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Infrastructure

— Robotics

Robotic 3D printer on wheels looks to fill the potholes of the future

From filling potholes to repairing busted power lines, maintaining a city's infrastructure involves some serious man hours. This labor-intensive task has recently become the target of some roboticists and engineers, who have set their sights on automating at least part of the process. Now startup Addibots is looking to get in on the action, wheeling out a roving 3D printing robot it imagines will scoot around town mending dodgy road surfaces.

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— Architecture

Droneport will enable drone deliveries of urgent supplies in Rwanda

Foster + Partners has drawn upon its considerable experience designing airports to conceive a Droneport for Rwanda. Gimmicky-sounding name notwithstanding, the ambitious project could save lives if successful. Working alongside École polytechnique fédérale de Lausanne, and Afrotech, among others, the aim is for delivery drones to fly out from the hub and travel up to 100 km (62 miles) to take medical and other urgent supplies to where they're needed.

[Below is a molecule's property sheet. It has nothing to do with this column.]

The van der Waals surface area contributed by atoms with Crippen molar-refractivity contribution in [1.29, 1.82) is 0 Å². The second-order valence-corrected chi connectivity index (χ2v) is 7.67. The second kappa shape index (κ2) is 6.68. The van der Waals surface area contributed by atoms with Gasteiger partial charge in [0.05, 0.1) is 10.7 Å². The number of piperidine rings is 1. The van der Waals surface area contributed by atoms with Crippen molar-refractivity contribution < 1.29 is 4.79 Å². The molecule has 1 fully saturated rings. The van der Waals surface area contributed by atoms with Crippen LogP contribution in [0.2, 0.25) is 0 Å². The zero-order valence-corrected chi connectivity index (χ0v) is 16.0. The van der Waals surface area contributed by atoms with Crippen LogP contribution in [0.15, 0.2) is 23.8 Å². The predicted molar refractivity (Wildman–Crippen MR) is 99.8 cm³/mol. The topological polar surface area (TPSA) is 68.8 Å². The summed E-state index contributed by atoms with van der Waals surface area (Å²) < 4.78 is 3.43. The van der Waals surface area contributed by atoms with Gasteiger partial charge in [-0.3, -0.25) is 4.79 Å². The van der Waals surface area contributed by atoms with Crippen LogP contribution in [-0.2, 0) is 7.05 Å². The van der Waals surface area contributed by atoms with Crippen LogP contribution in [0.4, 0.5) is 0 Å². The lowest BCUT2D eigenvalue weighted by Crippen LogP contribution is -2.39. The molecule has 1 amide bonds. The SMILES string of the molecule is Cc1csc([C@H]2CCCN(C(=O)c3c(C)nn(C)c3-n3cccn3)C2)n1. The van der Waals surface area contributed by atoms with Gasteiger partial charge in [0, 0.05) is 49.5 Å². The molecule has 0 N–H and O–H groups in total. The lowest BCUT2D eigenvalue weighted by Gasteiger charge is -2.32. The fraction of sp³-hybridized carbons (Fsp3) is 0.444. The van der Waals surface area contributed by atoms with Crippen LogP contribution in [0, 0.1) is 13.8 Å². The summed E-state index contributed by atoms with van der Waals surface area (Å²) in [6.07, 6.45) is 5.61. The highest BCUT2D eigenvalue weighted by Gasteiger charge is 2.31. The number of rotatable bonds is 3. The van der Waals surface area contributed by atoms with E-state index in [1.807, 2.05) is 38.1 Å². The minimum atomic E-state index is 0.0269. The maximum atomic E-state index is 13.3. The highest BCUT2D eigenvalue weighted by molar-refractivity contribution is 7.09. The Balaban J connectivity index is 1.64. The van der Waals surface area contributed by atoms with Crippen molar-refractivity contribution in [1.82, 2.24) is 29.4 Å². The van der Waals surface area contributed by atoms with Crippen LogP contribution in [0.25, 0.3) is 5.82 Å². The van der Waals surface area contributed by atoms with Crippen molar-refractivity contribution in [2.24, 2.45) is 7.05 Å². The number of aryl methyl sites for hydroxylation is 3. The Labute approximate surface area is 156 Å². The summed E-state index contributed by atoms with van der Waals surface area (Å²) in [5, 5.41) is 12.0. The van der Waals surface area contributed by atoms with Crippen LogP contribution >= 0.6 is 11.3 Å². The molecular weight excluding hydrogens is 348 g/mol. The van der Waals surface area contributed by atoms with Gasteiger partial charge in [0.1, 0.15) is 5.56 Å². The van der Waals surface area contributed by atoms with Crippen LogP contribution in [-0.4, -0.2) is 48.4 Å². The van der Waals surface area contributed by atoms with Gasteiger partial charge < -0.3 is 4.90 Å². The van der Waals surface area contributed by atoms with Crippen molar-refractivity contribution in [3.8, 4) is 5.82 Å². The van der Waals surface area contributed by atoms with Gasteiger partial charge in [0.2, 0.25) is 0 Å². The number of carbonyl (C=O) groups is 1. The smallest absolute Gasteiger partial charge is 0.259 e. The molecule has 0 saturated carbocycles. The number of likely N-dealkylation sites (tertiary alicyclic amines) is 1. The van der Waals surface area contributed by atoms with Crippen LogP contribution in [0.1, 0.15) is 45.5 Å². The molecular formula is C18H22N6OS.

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— Architecture

BIG crowdfunds steam ring generator for ski slope power plant

Back in 2011, we reported on BIG's Amager Bakke project: a waste-to-power station near Copenhagen billed as "the world's cleanest power plant." It should certainly be the world's most fun, as it's due to get a ski slope and an art installation which expels a steam ring each time a ton of carbon dioxide is released. The Danish firm recently turned to Kickstarter to fund development of the steam ring generator.

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— Science

MIT develops technique to see tiny vibrations in large structures using high-speed video

While it might appear that large structures, such as bridges and buildings, remain entirely unmoved by everyday forces like rain and wind, the truth is that they do experience very slight vibrations, too small to be seen by the human eye. Those vibrations can be indicative of structural damage or instability, but current methods of detecting them are impractical and costly. A new technique developed by MIT researchers is designed to spot those telltale signs of weakness using high speed video and a computer vision technique. Read More
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